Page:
After the team arrived in Morocco, an article appeared in the "Daily Telegraph" on January 20, 2004, claiming that the film "panders to Osama bin Laden". However, the writer of the article was quickly exposed as not having seen the screenplay. Subsequently, however, a copy of the screenplay was leaked to the world press, and provoked a strong reaction in terms of its depiction of Muslims. In an article on August 12, 2004, Professor Khaled Abu el-Fadl wrote, "I believe this movie teaches people to hate Muslims. There is a stereotype of the Muslim as constantly stupid, retarded, backward, unable to think in complex forms." This new sway in criticism greatly concerned King Mohamed VI, who came to fear for Ridley Scott's safety, and as such, Mohammad provided Scott with four bodyguards.
Three 60-foot siege towers were built for the film, using the technology of the period. Each one weighed 25 tons. To accomplish the scene where a number of siege towers collapse, one of the real towers was knocked over on set and filmed from 11 different positions and locations. Various shots of the single tower falling were then composited together to give the impression that several towers had collapsed in different ways and in different directions.
Most exterior filming took place in Ouarzazate, Morocco, where Ridley Scott had also filmed Gladiator (2000) and Black Hawk Down (2001). A massive replica of Jerusalem was constructed in the desert. The set contained 28,000 square meters (301,389 square feet) of wall, and used 6,000 tons of plaster. The front of the set was 1,200 feet (365.76 meters) long, and the walls were 56 feet (17 meters) tall.
After being cast as the Hospitaler, David Thewlis visited the Hospitalers' Museum at St. John's Gate in London, near where he lives. While there, he discovered that his flat was actually built on the remains of the old priory of the Hospitalers' headquarters.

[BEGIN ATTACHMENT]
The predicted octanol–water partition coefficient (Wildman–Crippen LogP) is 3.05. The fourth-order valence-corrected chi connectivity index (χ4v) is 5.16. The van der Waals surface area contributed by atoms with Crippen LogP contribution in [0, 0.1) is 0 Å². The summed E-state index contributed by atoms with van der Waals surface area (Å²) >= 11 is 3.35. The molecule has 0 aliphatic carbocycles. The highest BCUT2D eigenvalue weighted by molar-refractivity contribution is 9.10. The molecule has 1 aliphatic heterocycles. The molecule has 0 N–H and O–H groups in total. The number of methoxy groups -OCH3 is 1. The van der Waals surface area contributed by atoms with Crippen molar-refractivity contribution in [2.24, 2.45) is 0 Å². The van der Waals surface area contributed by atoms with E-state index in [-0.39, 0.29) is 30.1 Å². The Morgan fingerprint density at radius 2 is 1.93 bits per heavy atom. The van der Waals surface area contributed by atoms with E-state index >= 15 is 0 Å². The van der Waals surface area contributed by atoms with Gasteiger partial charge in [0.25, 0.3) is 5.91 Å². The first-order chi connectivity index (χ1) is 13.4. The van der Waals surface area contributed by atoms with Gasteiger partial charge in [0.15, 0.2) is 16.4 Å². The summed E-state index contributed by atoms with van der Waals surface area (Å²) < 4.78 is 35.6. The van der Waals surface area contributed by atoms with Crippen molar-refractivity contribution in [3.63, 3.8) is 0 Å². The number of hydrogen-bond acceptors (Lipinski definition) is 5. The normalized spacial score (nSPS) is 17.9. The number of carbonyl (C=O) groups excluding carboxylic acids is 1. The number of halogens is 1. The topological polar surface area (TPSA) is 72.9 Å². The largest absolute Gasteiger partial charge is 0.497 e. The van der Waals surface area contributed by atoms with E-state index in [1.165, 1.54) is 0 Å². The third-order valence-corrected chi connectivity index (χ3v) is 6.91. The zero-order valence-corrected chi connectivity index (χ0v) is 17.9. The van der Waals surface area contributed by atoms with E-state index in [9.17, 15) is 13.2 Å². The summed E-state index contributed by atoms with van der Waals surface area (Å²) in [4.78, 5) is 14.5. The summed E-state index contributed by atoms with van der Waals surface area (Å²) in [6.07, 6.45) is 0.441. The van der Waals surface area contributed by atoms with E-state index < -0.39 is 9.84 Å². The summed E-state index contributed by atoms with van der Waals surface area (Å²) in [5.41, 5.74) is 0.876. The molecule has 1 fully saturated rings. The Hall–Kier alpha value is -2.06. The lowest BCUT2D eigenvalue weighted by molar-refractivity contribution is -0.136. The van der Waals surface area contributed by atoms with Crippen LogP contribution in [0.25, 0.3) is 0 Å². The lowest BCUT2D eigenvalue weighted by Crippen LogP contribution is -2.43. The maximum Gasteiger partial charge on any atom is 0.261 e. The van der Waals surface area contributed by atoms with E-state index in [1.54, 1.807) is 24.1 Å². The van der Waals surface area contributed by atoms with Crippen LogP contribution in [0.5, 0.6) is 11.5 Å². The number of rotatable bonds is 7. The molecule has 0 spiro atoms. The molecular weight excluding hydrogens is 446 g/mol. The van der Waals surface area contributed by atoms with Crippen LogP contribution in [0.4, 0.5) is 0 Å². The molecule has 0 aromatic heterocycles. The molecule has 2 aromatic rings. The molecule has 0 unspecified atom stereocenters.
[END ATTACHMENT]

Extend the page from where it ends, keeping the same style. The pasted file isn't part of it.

The shipwreck sequence was the last scene to be added before the film's release. Since it is too expensive to build one ship from scratch, only to destroy it, Ridley Scott opted to use a combination of outtakes of the siege of Jerusalem, shots of Balian with his attire digitally altered, a CGI model of a ship, archive footage of a heavy sea storm, and outtakes from his own earlier film White Squall (1996). The creation of this "non-existent scene" is explained in detail on the four-disc Director's Cut DVD.
The screenplay originally began with Balian (Orlando Bloom) awakening after the shipwreck. Screenwriter William Monahan had wanted to begin the story with the death of Balian's wife in France, but had feared that that would make the screenplay too long. When Ridley Scott became interested in the project, he told Monahan not to worry about length, and to begin the screenplay where he wanted to begin it.
In the "burning bush" scene in the Director's Cut of the film, Balian's horse jumps as the camera pans across the desert, just after the character of the Hospitaler (David Thewlis) has "disappeared", thus enhancing the sense that the character is a spirit of sorts. According to Ridley Scott, the horse did this completely spontaneously as the scene was being shot.